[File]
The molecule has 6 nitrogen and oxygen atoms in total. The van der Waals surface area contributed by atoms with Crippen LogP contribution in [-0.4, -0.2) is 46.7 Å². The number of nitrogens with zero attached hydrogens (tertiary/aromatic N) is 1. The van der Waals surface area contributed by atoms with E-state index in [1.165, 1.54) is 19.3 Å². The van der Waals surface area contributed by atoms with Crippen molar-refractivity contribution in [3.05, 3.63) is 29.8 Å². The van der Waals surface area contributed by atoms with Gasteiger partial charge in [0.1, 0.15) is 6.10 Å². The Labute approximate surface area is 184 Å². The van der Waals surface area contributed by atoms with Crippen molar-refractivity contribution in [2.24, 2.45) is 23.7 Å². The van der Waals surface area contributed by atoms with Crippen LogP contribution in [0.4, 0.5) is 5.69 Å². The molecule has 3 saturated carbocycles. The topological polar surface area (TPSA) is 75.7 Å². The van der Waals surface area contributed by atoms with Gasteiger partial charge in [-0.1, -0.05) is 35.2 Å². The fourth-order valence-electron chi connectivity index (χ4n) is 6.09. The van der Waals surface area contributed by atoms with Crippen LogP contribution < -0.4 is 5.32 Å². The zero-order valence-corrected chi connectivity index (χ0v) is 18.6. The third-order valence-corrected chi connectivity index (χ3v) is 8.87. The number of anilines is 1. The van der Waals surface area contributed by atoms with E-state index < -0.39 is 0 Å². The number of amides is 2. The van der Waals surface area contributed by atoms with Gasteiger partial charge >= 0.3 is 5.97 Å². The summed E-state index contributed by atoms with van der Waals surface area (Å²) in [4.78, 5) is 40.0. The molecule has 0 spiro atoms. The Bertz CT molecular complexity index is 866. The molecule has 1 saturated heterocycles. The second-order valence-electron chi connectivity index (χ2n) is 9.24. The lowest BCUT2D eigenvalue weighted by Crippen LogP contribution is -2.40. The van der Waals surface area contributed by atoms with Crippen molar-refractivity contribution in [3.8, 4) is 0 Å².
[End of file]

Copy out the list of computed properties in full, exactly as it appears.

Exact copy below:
The molecule has 6 nitrogen and oxygen atoms in total. The van der Waals surface area contributed by atoms with Crippen LogP contribution in [-0.4, -0.2) is 46.7 Å². The number of nitrogens with zero attached hydrogens (tertiary/aromatic N) is 1. The van der Waals surface area contributed by atoms with E-state index in [1.165, 1.54) is 19.3 Å². The van der Waals surface area contributed by atoms with Crippen molar-refractivity contribution in [3.05, 3.63) is 29.8 Å². The van der Waals surface area contributed by atoms with Gasteiger partial charge in [0.1, 0.15) is 6.10 Å². The Labute approximate surface area is 184 Å². The van der Waals surface area contributed by atoms with Crippen molar-refractivity contribution in [2.24, 2.45) is 23.7 Å². The van der Waals surface area contributed by atoms with Crippen LogP contribution in [0.4, 0.5) is 5.69 Å². The molecule has 3 saturated carbocycles. The topological polar surface area (TPSA) is 75.7 Å². The van der Waals surface area contributed by atoms with Gasteiger partial charge in [-0.1, -0.05) is 35.2 Å². The fourth-order valence-electron chi connectivity index (χ4n) is 6.09. The van der Waals surface area contributed by atoms with Crippen LogP contribution < -0.4 is 5.32 Å². The zero-order valence-corrected chi connectivity index (χ0v) is 18.6. The third-order valence-corrected chi connectivity index (χ3v) is 8.87. The number of anilines is 1. The van der Waals surface area contributed by atoms with E-state index < -0.39 is 0 Å². The number of amides is 2. The van der Waals surface area contributed by atoms with Gasteiger partial charge >= 0.3 is 5.97 Å². The summed E-state index contributed by atoms with van der Waals surface area (Å²) in [4.78, 5) is 40.0. The molecule has 0 spiro atoms. The Bertz CT molecular complexity index is 866. The molecule has 1 saturated heterocycles. The second-order valence-electron chi connectivity index (χ2n) is 9.24. The lowest BCUT2D eigenvalue weighted by Crippen LogP contribution is -2.40. The van der Waals surface area contributed by atoms with Crippen molar-refractivity contribution in [3.8, 4) is 0 Å².